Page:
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Dark Matter and Stars in the Dark Ages

Final Report Summary - DAMIDA (Dark matter and stars in the dark ages)

The DAMIDA project aimed to understand the effects of a popular class of dark matter (DM) candidates, the weakly interacting massive particles (WIMPs) over the first generation of stars (population III) formed in the Universe, after the cosmological epochs. The main planned goals were to properly model the effects of WIMP DM over the first stars in order to gain higher insight on the behaviour of the resulting, exotic population of objects, in order to use them as possible probes of the WIMP DM parameter space. Planned goals have been achieved within the timescales, and several spin-off activities have been carried on in addition to the planned ones.

During the DAMIDA project, started in November 2009, the following scientific goals, as proposed in the original DAMIDA workplan proposal, have been achieved:

- The population III protostellar phase, sensible only to self-annihilation of WIMPs (and therefore to the self-annihilation cross section) has been addressed through one-dimensional simulations of the collapsing gas cloud.
- The observational signatures of both DM-sustained proto-stellar cores, and DM-fuelled star (the latter sensitive to the scattering cross section between WMPs and baryons) have been addressed, as well as the feasibility of observational campaigns aimed at finding such objects. The properties potentially observable through the James Webb Space Telescope (JWST, recently fully funded by the United-States congress) have been studied.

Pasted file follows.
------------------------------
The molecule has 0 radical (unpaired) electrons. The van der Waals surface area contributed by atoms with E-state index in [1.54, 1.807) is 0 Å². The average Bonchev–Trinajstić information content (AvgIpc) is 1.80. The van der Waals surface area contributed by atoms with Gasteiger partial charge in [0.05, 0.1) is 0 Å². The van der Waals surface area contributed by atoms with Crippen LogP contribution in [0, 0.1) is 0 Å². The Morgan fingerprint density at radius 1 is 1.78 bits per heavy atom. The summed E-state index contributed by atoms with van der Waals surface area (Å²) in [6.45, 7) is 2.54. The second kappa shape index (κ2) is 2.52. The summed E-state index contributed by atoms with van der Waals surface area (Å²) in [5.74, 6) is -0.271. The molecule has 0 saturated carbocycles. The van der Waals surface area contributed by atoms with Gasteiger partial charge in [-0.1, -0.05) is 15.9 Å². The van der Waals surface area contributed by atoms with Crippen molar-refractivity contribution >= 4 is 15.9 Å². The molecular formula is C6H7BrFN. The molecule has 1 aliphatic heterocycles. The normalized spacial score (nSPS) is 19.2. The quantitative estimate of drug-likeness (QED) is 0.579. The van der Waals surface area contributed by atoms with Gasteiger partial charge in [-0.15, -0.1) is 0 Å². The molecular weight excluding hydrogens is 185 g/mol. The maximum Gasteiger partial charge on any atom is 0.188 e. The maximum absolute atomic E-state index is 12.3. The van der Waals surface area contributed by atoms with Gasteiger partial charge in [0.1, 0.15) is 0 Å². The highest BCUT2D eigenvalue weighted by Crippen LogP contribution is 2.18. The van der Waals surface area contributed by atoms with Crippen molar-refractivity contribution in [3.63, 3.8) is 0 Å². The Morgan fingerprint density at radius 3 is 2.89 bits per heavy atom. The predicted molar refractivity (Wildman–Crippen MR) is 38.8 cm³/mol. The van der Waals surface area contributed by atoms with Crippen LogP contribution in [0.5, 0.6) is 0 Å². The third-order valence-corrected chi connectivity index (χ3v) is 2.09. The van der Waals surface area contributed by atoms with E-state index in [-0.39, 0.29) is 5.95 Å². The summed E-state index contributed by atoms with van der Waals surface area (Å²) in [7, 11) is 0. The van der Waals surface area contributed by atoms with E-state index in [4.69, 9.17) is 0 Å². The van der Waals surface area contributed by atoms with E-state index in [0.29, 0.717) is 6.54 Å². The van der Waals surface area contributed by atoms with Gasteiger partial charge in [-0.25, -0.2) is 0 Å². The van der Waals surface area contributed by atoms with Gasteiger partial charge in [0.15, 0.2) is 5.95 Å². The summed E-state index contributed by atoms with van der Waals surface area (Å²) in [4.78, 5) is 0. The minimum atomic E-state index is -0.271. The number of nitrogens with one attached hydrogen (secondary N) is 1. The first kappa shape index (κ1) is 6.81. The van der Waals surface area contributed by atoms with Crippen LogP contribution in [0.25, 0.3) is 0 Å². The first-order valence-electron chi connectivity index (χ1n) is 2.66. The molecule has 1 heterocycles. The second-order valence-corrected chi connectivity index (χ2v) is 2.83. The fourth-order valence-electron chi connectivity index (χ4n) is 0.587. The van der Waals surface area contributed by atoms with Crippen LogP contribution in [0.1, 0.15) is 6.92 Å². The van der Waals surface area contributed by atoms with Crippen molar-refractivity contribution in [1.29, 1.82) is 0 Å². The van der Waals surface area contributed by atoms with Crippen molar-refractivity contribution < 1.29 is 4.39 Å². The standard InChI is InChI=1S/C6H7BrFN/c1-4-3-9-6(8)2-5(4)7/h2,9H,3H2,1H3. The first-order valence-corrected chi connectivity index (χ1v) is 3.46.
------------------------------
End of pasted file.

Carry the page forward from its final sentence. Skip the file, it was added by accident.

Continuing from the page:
- Three-dimensional (3D) simulations to explore the proto-stellar phase lead by the annihilation of DM have been set-up, in collaboration with groups of expertise in this field.

Research on themes connected to the DAMIDA project have been carried on at the same time:

- DM and stars:
The effects of non-annihilating, yet weakly interacting particles (e.g. asymmetric DM) have been addressed: constraints on DM parameters from the induced neutrino flux modification from the Sun have been obtained, constraints of astrophysical nature competitive with the ones from direct detection on the Earth. In the currently submitted paper, we have studied the behaviour of main sequence (amongst them massive ones, such as Population III stars) stars in environments richer of DM than our Sun's. This leads to very strong signatures on the star's evolution and observational properties, and could be used to place even more stringent constraints on ADM properties.

- DM in the CMB:
The strongest astrophysical constraints on DM annihilation properties come from signature on the cosmic microwave background (CMB). Such strong constraints have been updated in light of the recent seventh data release of the WMAP experiment. Forecasts have been drawn in light of the forthcoming PLANCK satellite data release.
- Gravitational signatures of DM:
Using the most up-to-date microlensing observations, it is possible to accurately measure the stellar mass in the region of our Galaxy innermost of the Sun. In best constraints on the distribution of DM in our Galaxy, as well as on the DM density at the Sun's location, have been obtained by combining microlensing observations with those of the rotation curve of the Milky Way.